- In addition, legislators included in the bill a new allotment for enhancement teachers that grows to about $246 million by FY 2021-22
- No limits on class sizes for grades 4–12
- HB 90 expands the eligibility criteria for the Personal Education Savings Accounts (PESAs) voucher program, granting eligibility to grade 2-12 students who had not previously been enrolled in a public school.
- Allows Cornelius, Huntersville, Matthews, and Mint Hill, majority white suburbs of Charlotte, to create their own charter schools. Further, they will be permitted to restrict access to local residents.
- In the recently passed budget amendments, a related provision, Section 38.8, authorizes cities in North Carolina to use local property taxes to fund any public school located within their localities. It appears to address a deficiency in HB 514.
- This could include charters, lab schools, and any other publicly funded entity.
- This concerning provision drastically alters the way schools could be funded and contribute to segregation.
- Charter schools allowed to expand one grade level annually without approval
- Only 50% of charter school teachers have to be certified
- Contribute to racial isolation. Several studies have found charters drive segregation as white, affluent students leave traditional public schools.
- 173 schools in operation in 2017-18
- Rules for evaluating charters relaxed in 2016, making it harder for State Board of Education to close underperforming charters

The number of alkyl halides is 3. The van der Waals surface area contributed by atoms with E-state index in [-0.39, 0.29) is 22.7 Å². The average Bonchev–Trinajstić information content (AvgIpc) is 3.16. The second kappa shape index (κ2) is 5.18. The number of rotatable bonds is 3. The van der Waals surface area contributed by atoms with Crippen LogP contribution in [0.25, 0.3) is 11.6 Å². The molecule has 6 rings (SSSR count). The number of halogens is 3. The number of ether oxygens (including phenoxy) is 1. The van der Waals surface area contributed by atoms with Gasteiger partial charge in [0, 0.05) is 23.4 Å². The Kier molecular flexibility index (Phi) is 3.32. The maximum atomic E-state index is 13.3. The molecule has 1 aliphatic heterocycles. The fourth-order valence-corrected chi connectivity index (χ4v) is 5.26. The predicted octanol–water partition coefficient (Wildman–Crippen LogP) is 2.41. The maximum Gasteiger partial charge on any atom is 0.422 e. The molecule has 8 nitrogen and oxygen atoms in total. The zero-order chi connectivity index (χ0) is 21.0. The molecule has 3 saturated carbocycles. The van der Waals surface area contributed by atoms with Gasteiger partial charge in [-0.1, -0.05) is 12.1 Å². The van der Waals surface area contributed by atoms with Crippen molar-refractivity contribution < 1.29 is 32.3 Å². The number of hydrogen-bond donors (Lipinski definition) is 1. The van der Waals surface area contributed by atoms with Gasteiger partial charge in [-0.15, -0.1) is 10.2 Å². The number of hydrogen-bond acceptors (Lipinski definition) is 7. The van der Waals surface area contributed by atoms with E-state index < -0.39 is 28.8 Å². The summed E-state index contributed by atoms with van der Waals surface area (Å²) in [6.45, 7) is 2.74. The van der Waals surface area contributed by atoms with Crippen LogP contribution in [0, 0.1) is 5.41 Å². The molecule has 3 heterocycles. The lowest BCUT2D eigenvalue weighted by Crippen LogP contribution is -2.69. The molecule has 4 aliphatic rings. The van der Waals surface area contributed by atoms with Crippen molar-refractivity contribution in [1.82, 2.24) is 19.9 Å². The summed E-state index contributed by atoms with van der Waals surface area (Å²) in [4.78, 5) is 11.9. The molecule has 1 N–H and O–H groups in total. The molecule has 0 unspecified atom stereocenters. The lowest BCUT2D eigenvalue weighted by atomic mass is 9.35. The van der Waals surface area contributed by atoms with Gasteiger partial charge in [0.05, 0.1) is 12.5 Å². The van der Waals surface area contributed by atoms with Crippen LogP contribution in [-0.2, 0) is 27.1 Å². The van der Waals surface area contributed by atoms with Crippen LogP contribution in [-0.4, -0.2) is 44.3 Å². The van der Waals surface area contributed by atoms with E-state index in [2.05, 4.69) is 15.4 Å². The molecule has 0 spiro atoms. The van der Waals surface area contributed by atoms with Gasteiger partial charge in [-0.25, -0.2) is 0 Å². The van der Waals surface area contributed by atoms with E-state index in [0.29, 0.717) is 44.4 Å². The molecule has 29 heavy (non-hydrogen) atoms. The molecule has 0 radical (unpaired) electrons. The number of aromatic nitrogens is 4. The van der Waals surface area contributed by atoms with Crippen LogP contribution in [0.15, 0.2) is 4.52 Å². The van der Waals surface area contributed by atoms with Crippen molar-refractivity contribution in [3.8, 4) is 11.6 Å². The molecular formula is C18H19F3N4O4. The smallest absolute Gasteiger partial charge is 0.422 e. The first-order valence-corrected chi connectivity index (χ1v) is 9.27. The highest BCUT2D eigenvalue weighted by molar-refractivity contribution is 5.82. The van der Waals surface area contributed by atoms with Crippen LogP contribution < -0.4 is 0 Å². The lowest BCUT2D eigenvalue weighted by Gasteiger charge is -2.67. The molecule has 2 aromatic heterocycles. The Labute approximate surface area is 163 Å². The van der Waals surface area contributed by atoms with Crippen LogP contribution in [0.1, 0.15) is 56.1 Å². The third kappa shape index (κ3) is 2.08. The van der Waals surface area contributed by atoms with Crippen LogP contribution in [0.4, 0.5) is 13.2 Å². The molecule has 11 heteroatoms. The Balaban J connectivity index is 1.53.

- The two online charters given new relaxed rules for student retention despite both receiving D performance grades and not meeting growth goals
- 2018-2019 Budget Adjustment bill grants the virtual charter schools pilot an extension for another 4 years even though both virtual schools are low-performing.
A-F School Performance Grades
- 505 schools were identified as low-performing in 2016-17
- Schools receiving Ds and Fs fell last year to 22.6% of all schools
- 80% of grade based on student test scores, 20% on student growth
- High poverty schools receive majority of Ds and Fs
- Among all schools last year that received a D or F, 93% had enrollments with at least 50 percent of students from low-income families
- Among schools that received at least a B, 72.5% had enrollments with less than 50 percent of students from low-income families
- Grades were used to pick Southside Ashpole Elementary for Innovative School District takeover. Will be used for other schools moving forward.
- Voucher funding increased by $20M to $44.8M for 2017-18
- More than 90% of voucher monies in 2017 went to religious schools
- 2017-19 Biennium Budget created a new voucher program, called Personal Education Savings Accounts, for students with disabilities beginning in 2018-19 school year.
- 2017-19 biennium budget made voucher funding part of the base budget going forward and adds $10 million more annually until yearly funding is $145 million in 2027-28
- 2018-2019 Budget adjustments added an additional $13 million. $10 million to Opportunity Scholarships and $3 million to Disabilities Grant.
- Expanded eligibility from HB 90 will lead to the need to increase the funding for this program
Last revised July 15, 2018